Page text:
Recently there was a study that found that there were six types of atheists. Apparently, a disbelief in the supernatural is not a monolithic belief system, held in equal measure by all atheists. Actually, anecdotally, I think we would all say that was somewhat true, though it’s nice to have it confirmed. I often find myself in disagreement with other atheists about matters I would expect to agree on, based on the fact that I know how I arrived at my atheism, and assume that their path to disbelief was at least similar. But, lo, it turns out that doesn’t really work out in real life.
I was reminded of this by a discussion I had recently on Facebook. As I said, I sort of expect other atheists to think like me, so I’m a tad bit surprised when they don’t.
It seems that just about everything I read coming out of the mouths of Republicans these day sounds so self-serving, so weaselly, so obnoxious, that I get only the sense that whatever they are saying boils down to one thing, and one thing only – “Vote Republican this November”. I never feel that when they speak, they are trying to voice an honestly held opinion, or are trying to relay facts they believe their constituents and the American people need to have to understand the great issues they are grappling with on a day to day basis. I also get the distinct sense that when their lips are moving I can be assured that they are, in fact, lying. Jaw movement and sound is all I need to confirm prevarication and falsehood.
The US Second Circuit Court of Appeals has overturned the FCC’s indecency policy that proscribes, and fines offenders for, fleeting expletives, like the one Bono lit slip during the Golden Globes in 2003. In a unanimous decision the court ruled that the indecency policy was unconstitutionally vague.
Muslim extremists believe that if they kill themselves while taking a bunch of infidels with them in the process (see 9/11, suicide bombers), they will be rewarded for these acts of extreme human cruelty in the next world, when they enter heaven, and are greeted by the sight of 72 virgins available for their every incorporeal pleasure. However, for some reason, if the mastermind of 9/11, the execution of Daniel Pearl, and numerous other atrocities is executed after a fair (?) trial, for some reason this bothers Osama bin Laden, so much that he threatens the life of every American in captivity if Khalid Sheik Mohammad is executed.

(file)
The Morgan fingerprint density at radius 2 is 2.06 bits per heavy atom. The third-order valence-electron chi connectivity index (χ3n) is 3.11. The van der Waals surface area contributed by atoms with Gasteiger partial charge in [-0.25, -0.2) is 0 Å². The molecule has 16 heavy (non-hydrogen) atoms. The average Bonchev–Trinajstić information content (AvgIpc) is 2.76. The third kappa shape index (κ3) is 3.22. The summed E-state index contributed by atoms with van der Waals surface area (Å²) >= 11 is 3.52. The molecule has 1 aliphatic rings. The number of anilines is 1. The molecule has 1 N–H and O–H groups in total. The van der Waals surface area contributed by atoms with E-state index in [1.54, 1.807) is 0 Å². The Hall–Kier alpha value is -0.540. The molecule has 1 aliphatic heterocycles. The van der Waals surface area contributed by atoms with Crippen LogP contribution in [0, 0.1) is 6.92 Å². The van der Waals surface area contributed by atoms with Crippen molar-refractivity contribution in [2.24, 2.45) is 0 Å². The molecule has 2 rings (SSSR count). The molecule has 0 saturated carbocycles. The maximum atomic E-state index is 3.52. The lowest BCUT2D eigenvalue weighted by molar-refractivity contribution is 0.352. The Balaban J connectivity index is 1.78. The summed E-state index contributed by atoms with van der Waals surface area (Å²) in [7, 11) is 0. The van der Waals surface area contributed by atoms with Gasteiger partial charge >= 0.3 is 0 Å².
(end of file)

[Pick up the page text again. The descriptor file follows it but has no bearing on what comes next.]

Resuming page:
You may remember a year ago or so a report that the Kentucky Office of Homeland Security had been required to pay lip service to Almighty God “as being vital to the security of the Commonwealth” (Kentucky is one of, I believe, four Commonwealths in this country). My first reaction, albeit an uninformed one, was: Since when does a state have a separate Office of Homeland Security? I thought the “homeland” was the entire US, not just one state. So if the Homeland of Kentucky is preparing a defense against outside aggression, exactly who do they fear? Tennessee? Indiana? But I digress.
As we get closer to November 4th, there is speculation in the press that we may become subject to an October Surprise. Not by John McCain, mind you, but from someone only slightly more sinister. Osama bin Laden. The prevailing theory is that Mr. bin Laden would like to keep his hands in American politics, by making some kind of nuisance of himself prior to the election. He did this in 2004, by releasing a somewhat threatening tape to the press just before the election, which many observers at the time felt contributed to John Kerry’s defeat by George “Mission Accomplished” Bush. The margin of victory was so slim for Bush, that it’s not unlikely this was true. The somewhat natural inclination of the voting public seems to be that in times of military threat, they vote Republican, on the theory that the Republicans are militaristic war mongers and more likely to protect us, while Democrats or insipid, spineless milquetoasts who run from their own shadows. At least, that’s the caricature that makes the rounds as political wisdom.